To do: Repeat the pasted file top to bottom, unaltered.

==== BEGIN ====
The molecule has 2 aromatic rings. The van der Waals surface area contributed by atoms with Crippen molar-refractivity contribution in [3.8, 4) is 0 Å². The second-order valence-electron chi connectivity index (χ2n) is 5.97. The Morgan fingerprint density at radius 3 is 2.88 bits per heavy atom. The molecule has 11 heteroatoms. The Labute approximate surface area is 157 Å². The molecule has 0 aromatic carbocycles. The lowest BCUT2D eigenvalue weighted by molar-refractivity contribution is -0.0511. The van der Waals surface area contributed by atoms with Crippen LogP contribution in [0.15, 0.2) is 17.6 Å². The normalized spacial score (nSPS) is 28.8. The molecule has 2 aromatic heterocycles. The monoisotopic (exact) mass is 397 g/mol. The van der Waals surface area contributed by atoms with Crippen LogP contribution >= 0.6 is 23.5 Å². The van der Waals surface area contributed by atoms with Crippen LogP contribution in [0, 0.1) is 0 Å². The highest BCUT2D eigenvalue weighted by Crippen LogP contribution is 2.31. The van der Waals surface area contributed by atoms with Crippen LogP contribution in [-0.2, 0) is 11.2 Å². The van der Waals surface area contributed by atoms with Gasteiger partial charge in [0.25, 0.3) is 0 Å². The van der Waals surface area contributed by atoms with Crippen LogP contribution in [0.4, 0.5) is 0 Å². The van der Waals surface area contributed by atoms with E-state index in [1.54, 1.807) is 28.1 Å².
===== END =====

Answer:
The molecule has 2 aromatic rings. The van der Waals surface area contributed by atoms with Crippen molar-refractivity contribution in [3.8, 4) is 0 Å². The second-order valence-electron chi connectivity index (χ2n) is 5.97. The Morgan fingerprint density at radius 3 is 2.88 bits per heavy atom. The molecule has 11 heteroatoms. The Labute approximate surface area is 157 Å². The molecule has 0 aromatic carbocycles. The lowest BCUT2D eigenvalue weighted by molar-refractivity contribution is -0.0511. The van der Waals surface area contributed by atoms with Crippen LogP contribution in [0.15, 0.2) is 17.6 Å². The normalized spacial score (nSPS) is 28.8. The molecule has 2 aromatic heterocycles. The monoisotopic (exact) mass is 397 g/mol. The van der Waals surface area contributed by atoms with Crippen LogP contribution >= 0.6 is 23.5 Å². The van der Waals surface area contributed by atoms with Crippen LogP contribution in [0, 0.1) is 0 Å². The highest BCUT2D eigenvalue weighted by Crippen LogP contribution is 2.31. The van der Waals surface area contributed by atoms with Crippen LogP contribution in [-0.2, 0) is 11.2 Å². The van der Waals surface area contributed by atoms with Gasteiger partial charge in [0.25, 0.3) is 0 Å². The van der Waals surface area contributed by atoms with Crippen LogP contribution in [0.4, 0.5) is 0 Å². The van der Waals surface area contributed by atoms with E-state index in [1.54, 1.807) is 28.1 Å².